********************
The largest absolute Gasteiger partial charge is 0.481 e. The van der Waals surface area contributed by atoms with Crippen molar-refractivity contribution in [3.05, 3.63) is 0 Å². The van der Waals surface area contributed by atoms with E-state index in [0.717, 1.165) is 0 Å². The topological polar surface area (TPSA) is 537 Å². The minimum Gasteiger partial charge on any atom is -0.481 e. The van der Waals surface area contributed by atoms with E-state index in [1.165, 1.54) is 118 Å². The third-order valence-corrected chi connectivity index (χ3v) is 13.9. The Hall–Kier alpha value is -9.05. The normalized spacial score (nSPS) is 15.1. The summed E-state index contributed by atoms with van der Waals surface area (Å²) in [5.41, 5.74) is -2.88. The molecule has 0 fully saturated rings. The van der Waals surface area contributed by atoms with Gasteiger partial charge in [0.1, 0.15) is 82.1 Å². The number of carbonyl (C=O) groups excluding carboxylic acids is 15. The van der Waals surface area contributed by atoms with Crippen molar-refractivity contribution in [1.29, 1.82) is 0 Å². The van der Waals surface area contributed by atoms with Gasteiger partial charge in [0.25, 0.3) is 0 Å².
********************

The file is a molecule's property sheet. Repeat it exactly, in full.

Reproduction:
The largest absolute Gasteiger partial charge is 0.481 e. The van der Waals surface area contributed by atoms with Crippen molar-refractivity contribution in [3.05, 3.63) is 0 Å². The van der Waals surface area contributed by atoms with E-state index in [0.717, 1.165) is 0 Å². The topological polar surface area (TPSA) is 537 Å². The minimum Gasteiger partial charge on any atom is -0.481 e. The van der Waals surface area contributed by atoms with E-state index in [1.165, 1.54) is 118 Å². The third-order valence-corrected chi connectivity index (χ3v) is 13.9. The Hall–Kier alpha value is -9.05. The normalized spacial score (nSPS) is 15.1. The summed E-state index contributed by atoms with van der Waals surface area (Å²) in [5.41, 5.74) is -2.88. The molecule has 0 fully saturated rings. The van der Waals surface area contributed by atoms with Gasteiger partial charge in [0.1, 0.15) is 82.1 Å². The number of carbonyl (C=O) groups excluding carboxylic acids is 15. The van der Waals surface area contributed by atoms with Crippen molar-refractivity contribution in [1.29, 1.82) is 0 Å². The van der Waals surface area contributed by atoms with Gasteiger partial charge in [0.25, 0.3) is 0 Å².